Microsoft is moving its European distribution center from Germany to the Netherlands due to ongoing patent litigation, a company spokesman confirmed Monday.
The move is prompted by a lawsuit filed by Motorola against Microsoft over the H.264 video standard. “The problem is that Motorola isn’t living up to its promises about its patents,” Microsoft spokesman Thomas Baumgärtner said.
Microsoft uses the H.264 standard in Windows 7 and the Xbox, among other products. A ruling favorable to Motorola by the court in Mannheim, Germany, on April 17 could mean injunctions against Microsoft products in Germany, effectively excluding the company from that market.
That is the main reason for the move, which the company decided to undertake more than a month ago, according to Baumgärtner. “I would call it a prudent move,” he said.
Baumgärtner said he did not know where the Dutch distribution center will be located.
Motorola recently refused a $300 million bond offer from Microsoft to postpone enforcement of potential German injunctions. That is why Microsoft asked the U.S. District Court for the Western District of Washington for a temporary restraining order and a preliminary injunction preventing Motorola from enforcing any legal victory in its case, which is being heard in Mannheim, until a U.S. lawsuit over the same patent is decided.
Both court cases involve standard-essential patents, which must be licensed under so-called fair, reasonable, and nondiscriminatory (FRAND) terms. To compete in the market, technology companies have to use standardized technologies such as the H.264 codec. And if they do, they automatically infringe on those patents. That is why the FRAND system exits. Holders of standard-essential patents are required by the standard-setting organizations that adopt their patented technologies to license those technologies to other companies for a reasonable price. In its recent court filing, Microsoft called Motorola’s proposal “the antithesis of reasonable.”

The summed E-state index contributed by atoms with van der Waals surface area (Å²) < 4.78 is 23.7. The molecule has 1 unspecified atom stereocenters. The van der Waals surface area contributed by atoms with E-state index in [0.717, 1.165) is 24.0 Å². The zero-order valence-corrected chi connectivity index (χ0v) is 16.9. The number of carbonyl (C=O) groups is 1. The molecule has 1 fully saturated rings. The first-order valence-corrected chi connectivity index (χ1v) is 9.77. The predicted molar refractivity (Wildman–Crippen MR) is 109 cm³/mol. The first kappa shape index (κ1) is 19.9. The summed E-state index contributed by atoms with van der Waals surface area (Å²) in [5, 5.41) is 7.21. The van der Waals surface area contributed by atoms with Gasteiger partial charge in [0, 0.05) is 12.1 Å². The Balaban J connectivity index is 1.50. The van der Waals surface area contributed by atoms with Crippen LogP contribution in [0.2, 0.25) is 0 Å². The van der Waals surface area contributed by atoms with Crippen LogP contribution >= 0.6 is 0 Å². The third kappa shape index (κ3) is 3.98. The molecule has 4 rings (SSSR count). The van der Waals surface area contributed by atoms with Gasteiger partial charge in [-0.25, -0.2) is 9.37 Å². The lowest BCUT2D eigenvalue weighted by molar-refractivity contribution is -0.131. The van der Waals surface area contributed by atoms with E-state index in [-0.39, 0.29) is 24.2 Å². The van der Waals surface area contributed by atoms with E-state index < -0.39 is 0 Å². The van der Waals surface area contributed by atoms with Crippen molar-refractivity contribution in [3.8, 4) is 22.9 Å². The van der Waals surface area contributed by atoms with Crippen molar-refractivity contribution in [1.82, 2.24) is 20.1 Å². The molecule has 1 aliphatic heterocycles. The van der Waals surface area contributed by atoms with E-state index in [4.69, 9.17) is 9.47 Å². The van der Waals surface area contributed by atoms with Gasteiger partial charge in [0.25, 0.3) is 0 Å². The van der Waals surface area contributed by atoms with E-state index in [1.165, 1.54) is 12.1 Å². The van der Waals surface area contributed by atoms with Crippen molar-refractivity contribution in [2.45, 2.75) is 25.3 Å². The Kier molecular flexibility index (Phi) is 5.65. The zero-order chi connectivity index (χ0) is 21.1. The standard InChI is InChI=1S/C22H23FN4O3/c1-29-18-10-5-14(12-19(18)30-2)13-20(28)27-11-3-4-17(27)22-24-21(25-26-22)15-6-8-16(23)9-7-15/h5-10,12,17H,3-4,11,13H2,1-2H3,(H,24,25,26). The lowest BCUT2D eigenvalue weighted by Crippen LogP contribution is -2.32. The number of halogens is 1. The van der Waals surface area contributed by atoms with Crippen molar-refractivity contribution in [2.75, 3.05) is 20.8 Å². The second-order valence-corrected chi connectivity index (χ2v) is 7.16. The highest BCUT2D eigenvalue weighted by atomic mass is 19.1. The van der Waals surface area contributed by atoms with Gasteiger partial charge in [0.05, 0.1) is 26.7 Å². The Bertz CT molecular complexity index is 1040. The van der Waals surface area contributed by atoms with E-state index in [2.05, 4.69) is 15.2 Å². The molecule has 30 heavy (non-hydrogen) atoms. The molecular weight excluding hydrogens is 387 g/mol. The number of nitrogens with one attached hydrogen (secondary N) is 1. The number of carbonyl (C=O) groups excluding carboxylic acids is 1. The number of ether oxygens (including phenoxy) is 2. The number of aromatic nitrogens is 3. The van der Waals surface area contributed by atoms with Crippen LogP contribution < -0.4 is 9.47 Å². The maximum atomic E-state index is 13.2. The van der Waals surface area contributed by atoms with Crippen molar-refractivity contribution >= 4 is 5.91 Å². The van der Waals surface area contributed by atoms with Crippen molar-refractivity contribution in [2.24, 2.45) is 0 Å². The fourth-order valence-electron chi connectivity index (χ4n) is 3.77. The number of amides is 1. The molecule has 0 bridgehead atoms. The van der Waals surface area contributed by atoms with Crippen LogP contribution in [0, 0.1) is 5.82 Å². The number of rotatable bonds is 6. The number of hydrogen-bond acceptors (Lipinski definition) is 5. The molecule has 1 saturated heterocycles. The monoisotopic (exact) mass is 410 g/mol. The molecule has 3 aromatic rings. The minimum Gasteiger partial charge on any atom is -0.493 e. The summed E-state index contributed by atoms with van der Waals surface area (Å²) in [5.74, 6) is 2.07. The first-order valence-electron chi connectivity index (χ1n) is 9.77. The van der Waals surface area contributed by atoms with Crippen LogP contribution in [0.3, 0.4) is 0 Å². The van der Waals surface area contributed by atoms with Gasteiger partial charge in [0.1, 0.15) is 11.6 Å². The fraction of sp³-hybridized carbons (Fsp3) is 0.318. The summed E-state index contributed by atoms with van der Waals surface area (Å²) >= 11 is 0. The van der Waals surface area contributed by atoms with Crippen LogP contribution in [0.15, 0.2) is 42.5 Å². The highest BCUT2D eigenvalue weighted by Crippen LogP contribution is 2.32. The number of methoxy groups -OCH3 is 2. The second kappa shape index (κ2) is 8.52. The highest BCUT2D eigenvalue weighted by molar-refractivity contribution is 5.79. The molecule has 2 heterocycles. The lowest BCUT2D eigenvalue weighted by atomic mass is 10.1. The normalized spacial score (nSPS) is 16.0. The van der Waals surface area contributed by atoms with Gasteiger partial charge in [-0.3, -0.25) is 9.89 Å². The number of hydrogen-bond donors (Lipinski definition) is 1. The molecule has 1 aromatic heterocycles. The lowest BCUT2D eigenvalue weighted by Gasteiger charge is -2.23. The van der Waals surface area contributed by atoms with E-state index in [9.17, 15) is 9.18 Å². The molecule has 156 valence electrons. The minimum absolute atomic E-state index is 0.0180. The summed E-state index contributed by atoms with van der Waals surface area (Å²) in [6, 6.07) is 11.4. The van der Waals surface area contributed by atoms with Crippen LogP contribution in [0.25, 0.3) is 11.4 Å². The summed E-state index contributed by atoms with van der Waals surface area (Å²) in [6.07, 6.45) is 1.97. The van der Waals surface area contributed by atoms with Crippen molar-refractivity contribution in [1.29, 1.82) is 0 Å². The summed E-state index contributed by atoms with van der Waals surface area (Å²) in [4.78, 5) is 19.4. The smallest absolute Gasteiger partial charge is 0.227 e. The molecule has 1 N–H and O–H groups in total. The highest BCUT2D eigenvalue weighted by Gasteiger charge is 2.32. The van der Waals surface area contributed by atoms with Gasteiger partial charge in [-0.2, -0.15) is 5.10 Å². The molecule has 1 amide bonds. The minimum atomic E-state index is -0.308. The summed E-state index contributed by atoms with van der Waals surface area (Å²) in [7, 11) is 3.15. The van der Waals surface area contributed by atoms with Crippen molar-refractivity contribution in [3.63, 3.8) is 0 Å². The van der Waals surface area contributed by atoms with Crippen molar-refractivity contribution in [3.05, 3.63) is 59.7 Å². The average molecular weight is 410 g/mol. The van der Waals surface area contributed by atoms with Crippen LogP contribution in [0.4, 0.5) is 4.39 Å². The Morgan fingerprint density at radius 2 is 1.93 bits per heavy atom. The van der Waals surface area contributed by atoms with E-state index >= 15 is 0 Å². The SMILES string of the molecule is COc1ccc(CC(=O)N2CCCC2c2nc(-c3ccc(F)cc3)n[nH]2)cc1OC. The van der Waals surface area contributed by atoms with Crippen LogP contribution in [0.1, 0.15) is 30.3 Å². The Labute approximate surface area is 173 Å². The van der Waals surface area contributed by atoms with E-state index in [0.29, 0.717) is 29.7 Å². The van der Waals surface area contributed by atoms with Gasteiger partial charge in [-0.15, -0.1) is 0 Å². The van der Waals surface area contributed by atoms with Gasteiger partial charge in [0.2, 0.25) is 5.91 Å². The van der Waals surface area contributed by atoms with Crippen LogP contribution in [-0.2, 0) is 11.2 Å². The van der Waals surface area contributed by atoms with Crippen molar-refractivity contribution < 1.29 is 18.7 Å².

According to patent expert Florian Mueller, the German legal system lends itself to abuse of standard-essential patents. Germany’s statutory law grants injunctions to any patent holder that wins a court case, he said in a blog post. He also said that patent plaintiffs benefit from what is known as the Orange Book Standard, “which allows the owners of such patents to make even extortionate demands because an injunction is denied only if the implementer of a standard makes an offer that is so lucrative that its refusal constitutes an antitrust violation,” Mueller wrote.
Microsoft’s Baumgärtner praised its long-term partnership with Arvato, a Bertelsmann subsidiary that was operating Microsoft’s distribution business in Europe. According to Microsoft the decision to move the distribution center was due entirely to patent litigation in Germany. Arvato declined to comment.